Share Transfer with no consideration chargeable to Income Tax


In Shri Rajeev Ratanlal Tulshyan v. Income Tax Officer [I.T.A. No.5748/Mum/2017 & Cross Objection No. No.118/Mum/2018 AY 2014-2015 dated October 01, 2021], the Income Tax Appellate Tribunal (“ITAT”), Mumbai Bench ruled that Share Transfer without consideration or at a price lower than Fair Market Value (“FMV”) is chargeable to income tax.

Shri Rajeev Ratanlal Tulshyan (“the Appellant”) has filed an Appeal impugning the Order of the Learned Commissioner of Income Tax (Appeals), Mumbai [“CIT (A)”] dated June 16, 2017 in the matter of Assessment framed by the Assessing Officer (AO) under Section 143 (3) of the Income Tax Act, 1961 (“the IT Act”) on December 30, 2016.

The Appellant, was a director and a major shareholder in an entity namely M/s Kennington Fabrics Private Limited (“KFPL”). During the year, KFPL offered the right issue and the Appellant was allotted ₹ 3.95 Crores shares of KFPL at face value of ₹ 1/- each in the right issue.

However, it was alleged by the AO that the consideration of ₹ 1/- per share was less than Fair Market Value (“FMV”) of shares as calculated in accordance with the provisions of Section 56(2) (vii) (c) (ii) of the IT Act read with Rule 11U & 11UA of Income Tax Rules, 1962 and therefore, the difference between FMV and the consideration paid by the Appellant would be taxable in the hands of the Appellant under Section 56(2)(vii) of the IT Act.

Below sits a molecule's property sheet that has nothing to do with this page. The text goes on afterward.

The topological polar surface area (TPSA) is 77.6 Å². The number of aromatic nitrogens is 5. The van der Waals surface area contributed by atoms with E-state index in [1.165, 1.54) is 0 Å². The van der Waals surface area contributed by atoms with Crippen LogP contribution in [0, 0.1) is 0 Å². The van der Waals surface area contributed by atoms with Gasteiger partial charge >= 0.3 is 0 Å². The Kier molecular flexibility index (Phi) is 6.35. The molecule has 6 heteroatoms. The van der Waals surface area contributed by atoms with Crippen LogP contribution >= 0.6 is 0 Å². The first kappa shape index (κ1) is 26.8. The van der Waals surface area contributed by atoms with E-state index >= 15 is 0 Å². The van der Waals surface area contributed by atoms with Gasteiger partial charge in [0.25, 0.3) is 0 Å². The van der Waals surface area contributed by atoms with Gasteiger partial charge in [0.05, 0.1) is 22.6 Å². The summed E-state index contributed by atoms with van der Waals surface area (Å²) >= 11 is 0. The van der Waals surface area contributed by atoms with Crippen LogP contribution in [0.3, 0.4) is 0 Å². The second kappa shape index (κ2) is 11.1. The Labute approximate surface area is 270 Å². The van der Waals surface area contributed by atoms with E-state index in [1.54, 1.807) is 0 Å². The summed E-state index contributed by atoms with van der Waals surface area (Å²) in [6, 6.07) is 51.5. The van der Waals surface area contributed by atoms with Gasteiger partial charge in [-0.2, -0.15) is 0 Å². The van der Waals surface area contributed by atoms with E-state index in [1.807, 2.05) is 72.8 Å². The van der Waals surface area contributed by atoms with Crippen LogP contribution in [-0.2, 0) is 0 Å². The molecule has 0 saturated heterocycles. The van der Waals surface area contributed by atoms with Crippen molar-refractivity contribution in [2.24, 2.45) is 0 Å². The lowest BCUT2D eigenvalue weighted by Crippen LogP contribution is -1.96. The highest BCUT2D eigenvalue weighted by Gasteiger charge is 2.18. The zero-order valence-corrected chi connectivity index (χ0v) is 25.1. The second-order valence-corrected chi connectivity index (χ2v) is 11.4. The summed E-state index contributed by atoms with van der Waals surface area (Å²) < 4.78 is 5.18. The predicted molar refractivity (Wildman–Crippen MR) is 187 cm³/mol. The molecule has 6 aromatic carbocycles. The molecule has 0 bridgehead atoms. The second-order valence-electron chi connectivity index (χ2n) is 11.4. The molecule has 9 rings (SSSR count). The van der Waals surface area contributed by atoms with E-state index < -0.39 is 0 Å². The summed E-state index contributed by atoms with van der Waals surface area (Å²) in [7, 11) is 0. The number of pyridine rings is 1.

The provisions of Section 56(2) (vii) of the IT Act were anti-abuse provisions inserted post abolition of the Gift Tax Act. The same is evident from CBDT Circular No. 05/2010 dated June 03, 2010 which provided that Section 56 of the IT Act is being introduced as an anti-abuse measure.

The same is fortified in CBDT Circular No. 01/2011 dated April 06, 2011 which also provided that these provisions are anti-abuse provisions that were applicable only if an individual or an Hindu Undivided Family (“HUF”) is the recipient. Therefore, transfer of shares of a company to a firm or a company, instead of an individual or a HUF, without consideration or at a price lower than the fair market value does not attract the anti-abuse provision.

After taking perusal of all the facts and evidences, the Honorable ITAT relied upon DCIT V/s Dr. Ranjan Pai [431 ITR 250/197 DTR 314/ 318 CTR 603/ 278 Taxman 138 (Karn) (HC)] and observed that the intent of introducing the provisions was anti-abusive measures still remain intact and there is no reason to depart from the understanding that the provisions were a counter evasion mechanism to prevent the laundering of unaccounted income. Therefore, the same does not apply to genuine issues of shares to existing shareholders.

The ITAT held that transfer of shares of a company to a firm or a company, instead of an individual or a HUF, without consideration or at a price lower than the fair market value does not attract Section 56(2)(vii) of the IT Act.

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